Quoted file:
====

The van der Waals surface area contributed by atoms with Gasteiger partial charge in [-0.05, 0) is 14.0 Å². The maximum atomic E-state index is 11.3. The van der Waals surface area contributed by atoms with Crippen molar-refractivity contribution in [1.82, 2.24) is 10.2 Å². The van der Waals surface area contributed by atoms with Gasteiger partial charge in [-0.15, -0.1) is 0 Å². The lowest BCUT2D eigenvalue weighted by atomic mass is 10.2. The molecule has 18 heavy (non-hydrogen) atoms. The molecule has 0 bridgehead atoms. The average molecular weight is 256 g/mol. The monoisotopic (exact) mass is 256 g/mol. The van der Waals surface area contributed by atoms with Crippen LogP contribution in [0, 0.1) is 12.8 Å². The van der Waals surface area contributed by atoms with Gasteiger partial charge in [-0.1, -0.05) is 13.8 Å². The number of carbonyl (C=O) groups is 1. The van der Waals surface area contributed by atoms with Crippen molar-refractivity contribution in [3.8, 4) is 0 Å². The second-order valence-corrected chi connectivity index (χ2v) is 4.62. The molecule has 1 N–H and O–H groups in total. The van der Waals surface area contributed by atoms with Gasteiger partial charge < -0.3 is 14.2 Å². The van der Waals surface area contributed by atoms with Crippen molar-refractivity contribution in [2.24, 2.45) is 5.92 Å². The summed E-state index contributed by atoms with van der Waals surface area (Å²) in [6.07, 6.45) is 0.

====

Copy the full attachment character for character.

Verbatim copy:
The van der Waals surface area contributed by atoms with Gasteiger partial charge in [-0.05, 0) is 14.0 Å². The maximum atomic E-state index is 11.3. The van der Waals surface area contributed by atoms with Crippen molar-refractivity contribution in [1.82, 2.24) is 10.2 Å². The van der Waals surface area contributed by atoms with Gasteiger partial charge in [-0.15, -0.1) is 0 Å². The lowest BCUT2D eigenvalue weighted by atomic mass is 10.2. The molecule has 18 heavy (non-hydrogen) atoms. The molecule has 0 bridgehead atoms. The average molecular weight is 256 g/mol. The monoisotopic (exact) mass is 256 g/mol. The van der Waals surface area contributed by atoms with Crippen LogP contribution in [0, 0.1) is 12.8 Å². The van der Waals surface area contributed by atoms with Gasteiger partial charge in [-0.1, -0.05) is 13.8 Å². The number of carbonyl (C=O) groups is 1. The van der Waals surface area contributed by atoms with Crippen molar-refractivity contribution in [3.8, 4) is 0 Å². The second-order valence-corrected chi connectivity index (χ2v) is 4.62. The molecule has 1 N–H and O–H groups in total. The van der Waals surface area contributed by atoms with Gasteiger partial charge < -0.3 is 14.2 Å². The van der Waals surface area contributed by atoms with Crippen molar-refractivity contribution in [2.24, 2.45) is 5.92 Å². The summed E-state index contributed by atoms with van der Waals surface area (Å²) in [6.07, 6.45) is 0.